Paris, France: The French Open was plunged into a sexism row on Thursday after the decision to move the women's semi-finals away from the tournament's showpiece court was blasted as "unfair, inappropriate" and "shameful".
After torrential rain washed out all of Wednesday's play, the last two women's quarter-finals were played Thursday with the semi-finals pushed back a day until Friday.
However, the semi-final between Ashleigh Barty and Amanda Anisimova will be played on Court Suzanne Lenglen while Johanna Konta's match with Marketa Vondrousova has been shifted to the smaller 5,000-seater Court Simonne-Mathieu.
The men's semis between Roger Federer against Rafael Nadal and Novak Djokovic taking on Dominic Thiem will be played on the main, 15,000-seat Court Philippe Chatrier as planned.
"We are extremely disappointed by the scheduling of both women's semi-finals on outside courts," said WTA chief executive Steve Simon.
"The four women who have played so well and made it this far have earned their right to play on the biggest stage.
"We believe other solutions were possible which would have been to the benefit of fans as well as all players."
Both women's semi-finals were originally scheduled for Thursday on the rebuilt Chatrier Court with the final on Saturday.
Men's semi-finals day is Friday and Sunday is the traditional day for their championship match.
But Wednesday's washout, which also saw two men's quarter-finals played a day late on Thursday, caused havoc with the schedule.
Complicating the picture further is the threat of more rain on Friday, raising the prospect of the women's final being moved to Sunday and the men's to Monday.
Tournament director Guy Forget had admitted that moving the women's semi-finals to smaller courts could be seen as controversial.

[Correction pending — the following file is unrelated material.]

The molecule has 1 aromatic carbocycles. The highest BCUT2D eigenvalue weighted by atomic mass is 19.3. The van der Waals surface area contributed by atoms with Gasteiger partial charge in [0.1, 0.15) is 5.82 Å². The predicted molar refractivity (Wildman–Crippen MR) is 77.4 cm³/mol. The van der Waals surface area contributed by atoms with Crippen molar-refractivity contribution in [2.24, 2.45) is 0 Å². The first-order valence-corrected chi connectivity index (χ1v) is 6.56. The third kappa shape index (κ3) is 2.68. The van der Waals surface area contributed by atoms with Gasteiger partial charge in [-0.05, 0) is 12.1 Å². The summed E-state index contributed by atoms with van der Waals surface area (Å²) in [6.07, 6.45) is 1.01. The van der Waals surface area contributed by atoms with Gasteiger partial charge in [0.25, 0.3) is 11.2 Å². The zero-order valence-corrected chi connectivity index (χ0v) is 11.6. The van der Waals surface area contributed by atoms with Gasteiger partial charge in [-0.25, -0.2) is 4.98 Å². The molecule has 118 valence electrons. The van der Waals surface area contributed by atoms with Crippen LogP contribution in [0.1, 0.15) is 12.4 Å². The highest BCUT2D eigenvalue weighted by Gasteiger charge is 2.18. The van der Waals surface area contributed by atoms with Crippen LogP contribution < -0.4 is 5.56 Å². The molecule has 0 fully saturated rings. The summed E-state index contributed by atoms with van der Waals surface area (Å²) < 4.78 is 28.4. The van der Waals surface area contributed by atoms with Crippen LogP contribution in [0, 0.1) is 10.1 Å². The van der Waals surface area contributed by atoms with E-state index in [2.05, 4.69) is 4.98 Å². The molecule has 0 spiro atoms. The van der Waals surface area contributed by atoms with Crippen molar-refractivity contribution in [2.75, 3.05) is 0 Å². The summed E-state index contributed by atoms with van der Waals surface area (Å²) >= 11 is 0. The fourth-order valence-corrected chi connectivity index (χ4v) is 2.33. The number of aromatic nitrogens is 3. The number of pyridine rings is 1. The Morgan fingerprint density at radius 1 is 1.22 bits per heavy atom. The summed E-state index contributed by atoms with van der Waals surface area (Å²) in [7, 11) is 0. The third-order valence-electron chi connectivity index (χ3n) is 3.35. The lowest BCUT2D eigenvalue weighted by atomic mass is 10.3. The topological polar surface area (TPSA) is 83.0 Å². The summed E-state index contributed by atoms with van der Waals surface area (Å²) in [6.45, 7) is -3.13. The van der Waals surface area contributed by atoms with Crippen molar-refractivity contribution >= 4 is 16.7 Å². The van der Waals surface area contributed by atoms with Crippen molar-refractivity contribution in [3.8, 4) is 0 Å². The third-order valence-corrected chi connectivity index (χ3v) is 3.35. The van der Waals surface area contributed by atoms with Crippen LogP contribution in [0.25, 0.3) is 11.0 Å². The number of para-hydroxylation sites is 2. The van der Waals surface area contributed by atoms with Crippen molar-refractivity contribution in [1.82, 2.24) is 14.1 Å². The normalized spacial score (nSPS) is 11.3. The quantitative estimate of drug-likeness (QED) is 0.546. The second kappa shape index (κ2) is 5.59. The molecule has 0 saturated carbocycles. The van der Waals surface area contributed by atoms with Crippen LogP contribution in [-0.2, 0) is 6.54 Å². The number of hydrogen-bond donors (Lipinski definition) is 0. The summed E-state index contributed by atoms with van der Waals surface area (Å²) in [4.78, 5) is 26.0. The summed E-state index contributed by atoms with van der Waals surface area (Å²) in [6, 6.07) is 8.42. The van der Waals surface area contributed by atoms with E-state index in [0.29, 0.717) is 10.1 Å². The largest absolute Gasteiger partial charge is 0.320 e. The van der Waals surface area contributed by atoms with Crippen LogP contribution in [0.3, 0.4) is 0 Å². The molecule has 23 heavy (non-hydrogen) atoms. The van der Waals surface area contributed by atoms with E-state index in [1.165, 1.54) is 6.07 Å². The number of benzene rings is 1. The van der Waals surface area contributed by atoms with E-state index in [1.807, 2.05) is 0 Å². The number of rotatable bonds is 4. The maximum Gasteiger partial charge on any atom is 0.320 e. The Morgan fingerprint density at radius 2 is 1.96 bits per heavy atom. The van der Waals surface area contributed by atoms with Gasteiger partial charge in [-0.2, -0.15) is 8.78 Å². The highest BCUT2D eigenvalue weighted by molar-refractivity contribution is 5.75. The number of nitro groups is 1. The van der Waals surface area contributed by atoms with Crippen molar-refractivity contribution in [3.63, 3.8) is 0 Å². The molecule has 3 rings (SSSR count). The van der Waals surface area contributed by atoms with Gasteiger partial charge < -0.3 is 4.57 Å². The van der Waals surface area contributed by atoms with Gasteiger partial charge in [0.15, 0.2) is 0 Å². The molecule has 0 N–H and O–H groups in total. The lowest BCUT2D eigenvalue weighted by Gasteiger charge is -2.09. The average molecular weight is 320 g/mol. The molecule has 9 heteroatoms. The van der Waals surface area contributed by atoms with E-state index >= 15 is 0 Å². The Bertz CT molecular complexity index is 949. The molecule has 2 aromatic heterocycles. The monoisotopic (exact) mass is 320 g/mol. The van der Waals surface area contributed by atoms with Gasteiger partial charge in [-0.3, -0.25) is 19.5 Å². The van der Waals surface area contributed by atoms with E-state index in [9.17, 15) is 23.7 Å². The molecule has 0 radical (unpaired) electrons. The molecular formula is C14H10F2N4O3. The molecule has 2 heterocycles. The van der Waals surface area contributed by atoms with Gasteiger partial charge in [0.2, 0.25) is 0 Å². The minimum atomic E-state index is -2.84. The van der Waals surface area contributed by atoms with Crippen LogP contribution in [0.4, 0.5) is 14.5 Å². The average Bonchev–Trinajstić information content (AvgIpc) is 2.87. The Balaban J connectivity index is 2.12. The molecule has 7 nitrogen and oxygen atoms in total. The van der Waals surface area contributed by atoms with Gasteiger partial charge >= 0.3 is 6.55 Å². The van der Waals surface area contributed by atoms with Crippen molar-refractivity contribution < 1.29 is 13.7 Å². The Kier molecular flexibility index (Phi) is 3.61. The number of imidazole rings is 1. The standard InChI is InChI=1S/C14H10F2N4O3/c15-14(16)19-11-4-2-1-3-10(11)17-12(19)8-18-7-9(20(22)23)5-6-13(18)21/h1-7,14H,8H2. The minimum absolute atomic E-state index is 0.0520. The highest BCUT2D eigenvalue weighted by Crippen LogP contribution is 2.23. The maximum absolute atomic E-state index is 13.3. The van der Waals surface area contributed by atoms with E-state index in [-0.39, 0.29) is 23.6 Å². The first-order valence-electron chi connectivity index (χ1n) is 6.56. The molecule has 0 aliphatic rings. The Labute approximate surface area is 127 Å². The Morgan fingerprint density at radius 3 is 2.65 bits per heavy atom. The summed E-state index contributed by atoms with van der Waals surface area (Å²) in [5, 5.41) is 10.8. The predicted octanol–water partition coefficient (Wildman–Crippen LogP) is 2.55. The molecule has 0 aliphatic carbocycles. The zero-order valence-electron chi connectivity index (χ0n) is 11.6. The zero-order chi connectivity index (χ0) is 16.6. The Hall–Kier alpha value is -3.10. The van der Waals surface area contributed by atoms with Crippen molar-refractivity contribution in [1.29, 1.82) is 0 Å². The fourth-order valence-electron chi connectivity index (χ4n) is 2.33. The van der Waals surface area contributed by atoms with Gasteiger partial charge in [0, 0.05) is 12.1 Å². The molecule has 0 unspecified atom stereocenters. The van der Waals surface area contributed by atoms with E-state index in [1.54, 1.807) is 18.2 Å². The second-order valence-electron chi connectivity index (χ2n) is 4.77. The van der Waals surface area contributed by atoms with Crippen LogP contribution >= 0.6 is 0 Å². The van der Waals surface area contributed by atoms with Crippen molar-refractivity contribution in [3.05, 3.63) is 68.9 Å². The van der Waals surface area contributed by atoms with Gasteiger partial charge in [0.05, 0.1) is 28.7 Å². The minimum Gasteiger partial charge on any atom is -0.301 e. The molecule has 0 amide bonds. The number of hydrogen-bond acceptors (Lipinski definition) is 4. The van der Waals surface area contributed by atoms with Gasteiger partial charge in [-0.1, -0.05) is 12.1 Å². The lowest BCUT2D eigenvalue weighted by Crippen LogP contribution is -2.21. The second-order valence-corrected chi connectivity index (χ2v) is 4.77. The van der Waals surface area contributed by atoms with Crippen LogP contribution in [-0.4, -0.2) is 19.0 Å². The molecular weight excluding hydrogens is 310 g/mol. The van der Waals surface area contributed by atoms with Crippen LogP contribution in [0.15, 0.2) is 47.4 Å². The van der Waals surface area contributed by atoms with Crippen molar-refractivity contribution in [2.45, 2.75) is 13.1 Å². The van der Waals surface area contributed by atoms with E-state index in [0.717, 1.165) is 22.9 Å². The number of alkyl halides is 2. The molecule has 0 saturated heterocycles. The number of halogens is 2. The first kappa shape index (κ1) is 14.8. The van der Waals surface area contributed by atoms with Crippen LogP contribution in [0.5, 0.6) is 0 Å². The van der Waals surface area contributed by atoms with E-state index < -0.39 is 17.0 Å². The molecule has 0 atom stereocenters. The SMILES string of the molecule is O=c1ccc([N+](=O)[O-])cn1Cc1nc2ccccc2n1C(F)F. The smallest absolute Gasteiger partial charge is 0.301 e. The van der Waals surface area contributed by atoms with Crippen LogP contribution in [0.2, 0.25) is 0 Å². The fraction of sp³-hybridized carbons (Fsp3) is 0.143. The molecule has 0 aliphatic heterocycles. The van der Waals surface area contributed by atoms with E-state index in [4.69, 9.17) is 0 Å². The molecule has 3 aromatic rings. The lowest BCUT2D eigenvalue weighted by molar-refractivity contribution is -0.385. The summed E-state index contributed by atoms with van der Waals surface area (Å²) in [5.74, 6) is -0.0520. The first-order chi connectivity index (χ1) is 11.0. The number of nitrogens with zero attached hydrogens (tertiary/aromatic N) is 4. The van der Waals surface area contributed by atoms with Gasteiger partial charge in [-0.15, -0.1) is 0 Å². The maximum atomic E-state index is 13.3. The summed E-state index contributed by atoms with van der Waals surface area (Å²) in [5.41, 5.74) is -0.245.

"You're afraid that some players might feel that it's a lack of respect or we are just trying to diminish it -- no," he said.
"Ideally, when you see historically what has happened in the tournament, we try to be fair to everyone."
However, France's former world number one and two-time major winner Amelie Mauresmo blasted the decision to shift the women's semi-finals.
"It is shameful for our tournament," tweeted the 49-year-old.
"Everyone agrees that the match of the day is Federer/Nadal.
"But what message are we sending by taking the decision to put the two women's semi-finals on at 11 a.m. on the second and third courts?
"No match on the centre court?"
Mauresmo believes that the men's and women's semi-finals should be be split between Chatrier and the 10,000-capacity Lenglen.
"It's simple to open Lenglen and Chatrier and have the two women's matches at 1 p.m. followed by the two men's."
Anisimova, just 17, and the youngest player to reach a Grand Slam semi-final since Nicole Vaidisova at the 2007 Australian Open, said she had no objections to playing on a smaller court.
"Neither of them on Chatrier? I didn't know that," said the teenager when first told that she would not be playing on the main court.
"Actually, I'm really happy that I get to play tomorrow," added the American, who is the first player born in the 2000s to get to the last-four of a major.
"I don't have to wait a whole day, because I get really eager to want to go on the court, so I'm happy I get to play tomorrow.
"They are all beautiful courts."
Barty, the highest seed left in the tournament at number eight, said it was a shame that her maiden Slam semi-final had been shifted to Lenglen.
"Obviously we would love to play on Chatrier," said the 23-year-old.
"For me, personally, I'm excited to be in a semi-final. It doesn't really matter which court I play on.
"Yes, of course we would have loved to play on Chatrier. It's a beautiful court. But in saying that, all four of us will be ready and prepared and go out there and enjoy it."